Things I notice in Berlin

27
Jun
2011

- There is a weird mix of dense and empty dead zones in the city. Probably a result of 40 years of division.

– Public drinking and drunkenness is out of hand, especially on the metro system.

– I am just not as naturally(unnaturally?) fetish-minded as the Germans, not by a long shot.

– There are statues of / signs with bears everywhere.

– This one applies to Hamburg too (and perhaps all of Germany), but there is a strangely small number of places that take credit cards.

Notes on Stockholm

5
Jun
2011

As we get ready to bid adieu to Stockholm, I have collected a few random notes about the city we have come to love during our short stay here.

Churches – None of them are all that much to write home about, and many of them are closed to visitors, and it makes me wonder. Perhaps this is because we are in a culture for whom the church isnt so important (as it is in Catholic countries, for example). And I notice that almost all the churches we have been in have an interesting sort of square-cross, more egalitarian seeming floor-plan than the Catholic basilicas.

Light – Good god, it never gets dark! The darkest time is around midnight or so, after which it gets light again!

Pricey - As you have no doubt realized from previous posts, Sweden is a very expensive country to visit. Everything is about 2-3 times the amount we would pay in New York.

Walking sticks – Bizarrely, there are very many people walking around with two canes or walking sticks. Is this some hangover from that nordic track exercise fad? A government program? A conspiracy?

Crosswalks – As in Gothenburg, cars will stop at almost any crosswalk if they see people approaching. It is so civilized, you can just walk across the street. (Unlike some cities in the US where they will totally mow you down)

Bald and plaid – At least out at the gay clubs, there are a ton of guys who are both bald and wearing plaid. So much so, that we were sure we had stumbled onto a cult of some sort.

Winter – We are almost in summer of course, and the weather has been perfect, but we can’t help but wonder what winter must be like here, when the days are only a few hours long and the cold (and sometimes snow) is everywhere. From the stories we have been told from the locals, it must be quite awful, and a full accounting of the city should probably take that into account.

Drink – As with elsewhere in Sweden, there are some strange laws pertaining to alchohol, so there are no bars around, only restaurants with bars (or bars with restaurants). Add to that the fact that they tax according to alcohol content, and you can see why no one seems to buy anything harder than a beer.

Beer – That said, the average alcohol content of beer here seems higher than in the US, as Josh and I were almost always drunk after only one. But this could also have something to do with the fact that we have been eating so much less because it is so pricey, and a beer on an empty stomach is bound to have more of an effect than normal.

Notes on Copenhagen

30
May
2011

As we bid goodbye to Copenhagen (and head to Gothenburg in Sweden), here are a few notes on things we noticed:

No entry to any church: Just about every church we came across was closed. In most cities, you can enter the nice churches, but not so in Copenhagen it seems.

Rose windows – There seems to have a been a hugely successful church window salesman who passed through town not too long ago, because every single window we saw in any church was the exact same, a kind of small metal frame with a metal rose at certain intersections.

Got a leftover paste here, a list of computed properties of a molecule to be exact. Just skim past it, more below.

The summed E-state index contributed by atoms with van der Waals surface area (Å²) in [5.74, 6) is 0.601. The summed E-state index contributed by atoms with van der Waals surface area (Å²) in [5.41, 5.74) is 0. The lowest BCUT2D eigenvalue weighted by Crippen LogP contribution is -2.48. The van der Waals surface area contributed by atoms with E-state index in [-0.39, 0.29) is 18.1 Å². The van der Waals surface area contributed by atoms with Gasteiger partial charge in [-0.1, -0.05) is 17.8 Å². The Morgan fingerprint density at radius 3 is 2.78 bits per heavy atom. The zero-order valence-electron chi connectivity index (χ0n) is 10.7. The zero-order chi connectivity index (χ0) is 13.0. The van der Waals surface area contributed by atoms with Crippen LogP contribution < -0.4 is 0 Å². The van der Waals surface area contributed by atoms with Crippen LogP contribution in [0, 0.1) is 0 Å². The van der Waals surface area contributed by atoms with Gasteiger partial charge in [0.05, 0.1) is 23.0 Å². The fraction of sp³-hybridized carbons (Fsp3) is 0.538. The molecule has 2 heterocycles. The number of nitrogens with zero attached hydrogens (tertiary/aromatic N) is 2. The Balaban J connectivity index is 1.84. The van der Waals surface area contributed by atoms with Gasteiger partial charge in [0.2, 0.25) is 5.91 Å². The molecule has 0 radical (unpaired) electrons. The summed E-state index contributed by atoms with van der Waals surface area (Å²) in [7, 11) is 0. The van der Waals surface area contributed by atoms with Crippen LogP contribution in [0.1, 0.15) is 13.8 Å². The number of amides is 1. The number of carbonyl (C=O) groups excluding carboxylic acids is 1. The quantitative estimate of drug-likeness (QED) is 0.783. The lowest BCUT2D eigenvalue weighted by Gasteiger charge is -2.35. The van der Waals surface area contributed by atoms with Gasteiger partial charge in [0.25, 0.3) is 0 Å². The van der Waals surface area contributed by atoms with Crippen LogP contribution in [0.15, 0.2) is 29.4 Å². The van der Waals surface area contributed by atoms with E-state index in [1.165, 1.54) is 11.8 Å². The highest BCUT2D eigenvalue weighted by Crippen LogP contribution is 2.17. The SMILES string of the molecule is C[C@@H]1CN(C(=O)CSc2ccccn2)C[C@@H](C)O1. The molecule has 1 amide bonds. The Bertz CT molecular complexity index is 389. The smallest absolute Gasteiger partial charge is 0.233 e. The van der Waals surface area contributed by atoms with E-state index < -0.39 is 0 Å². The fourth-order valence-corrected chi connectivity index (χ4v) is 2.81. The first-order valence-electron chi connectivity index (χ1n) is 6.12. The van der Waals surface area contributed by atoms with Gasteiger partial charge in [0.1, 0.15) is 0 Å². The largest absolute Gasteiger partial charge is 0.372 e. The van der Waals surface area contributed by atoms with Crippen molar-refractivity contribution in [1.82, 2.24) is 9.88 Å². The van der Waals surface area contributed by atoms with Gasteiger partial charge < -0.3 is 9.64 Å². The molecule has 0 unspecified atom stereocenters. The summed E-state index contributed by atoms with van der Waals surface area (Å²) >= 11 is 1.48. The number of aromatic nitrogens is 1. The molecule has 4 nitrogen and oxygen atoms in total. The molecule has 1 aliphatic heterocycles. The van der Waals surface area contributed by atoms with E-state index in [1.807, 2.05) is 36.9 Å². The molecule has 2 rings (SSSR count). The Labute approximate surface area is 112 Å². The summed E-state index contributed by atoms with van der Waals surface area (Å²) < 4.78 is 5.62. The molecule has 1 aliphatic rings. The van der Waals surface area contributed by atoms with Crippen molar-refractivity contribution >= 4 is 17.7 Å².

Carlsberg – Denmark’s most famous beer (hell, most famous export I think) seems to own this town. Their logo is on practically everything.

No umbrellas – Although it was raining a lot during our time here, sometimes quite heavily, there were very few people carrying umbrellas, and all of them seemed to be tourists like ourselves. What is it about Danes that make them so accepting and steadfast in the face of cold rain?

Fruit basket children – Everywhere we went, there were parents carting around their children in a kind of large produce box attached to the front of their bikes. Sometimes these would be hermetically sealed with some plastic cover, I guess to prevent the children from spoiling.

Friendly people – Everywhere we went, people were exceedingly helpful and friendly.

Dark bread - The dark bread is everywhere and delicious.

Food quality – I am not sure why, but I guess I expected the food to be of rather low quality, but this was not the case at all. Even when we were purchasing simple (yet expensive, like everything here) sandwiches, they were really very delicious and fresh.

Notes on Barcelona

14
Sep
2010

- The food here is far and away better than any other place in Spain. No matter where we happen to stop into for a bite, it is always great. While there is great food in other parts of Spain, you need to do your research. Not so Barcelona, almost every place is a gem.

– There is a fairly large hippie vibe here, as we have seen several people walking around barefoot (who does that?!), as well as a large number of embarrassing white people/dreadlock combos.

– There are a lot of tourists in Barcelona, as you would imagine for such a fascinating city. We have been wondering to what degree they interfere with the day to day life of the city and if it would get annoying to live here with their presence.

– These people know chocolate.

– Although slightly better quality than the rest of Spain, they still have a problem with the concept of a napkin. Mostly all that is available is a small piece of wax paper, and given the copious amounts of olive oil in just about everything, this is obviously a problem.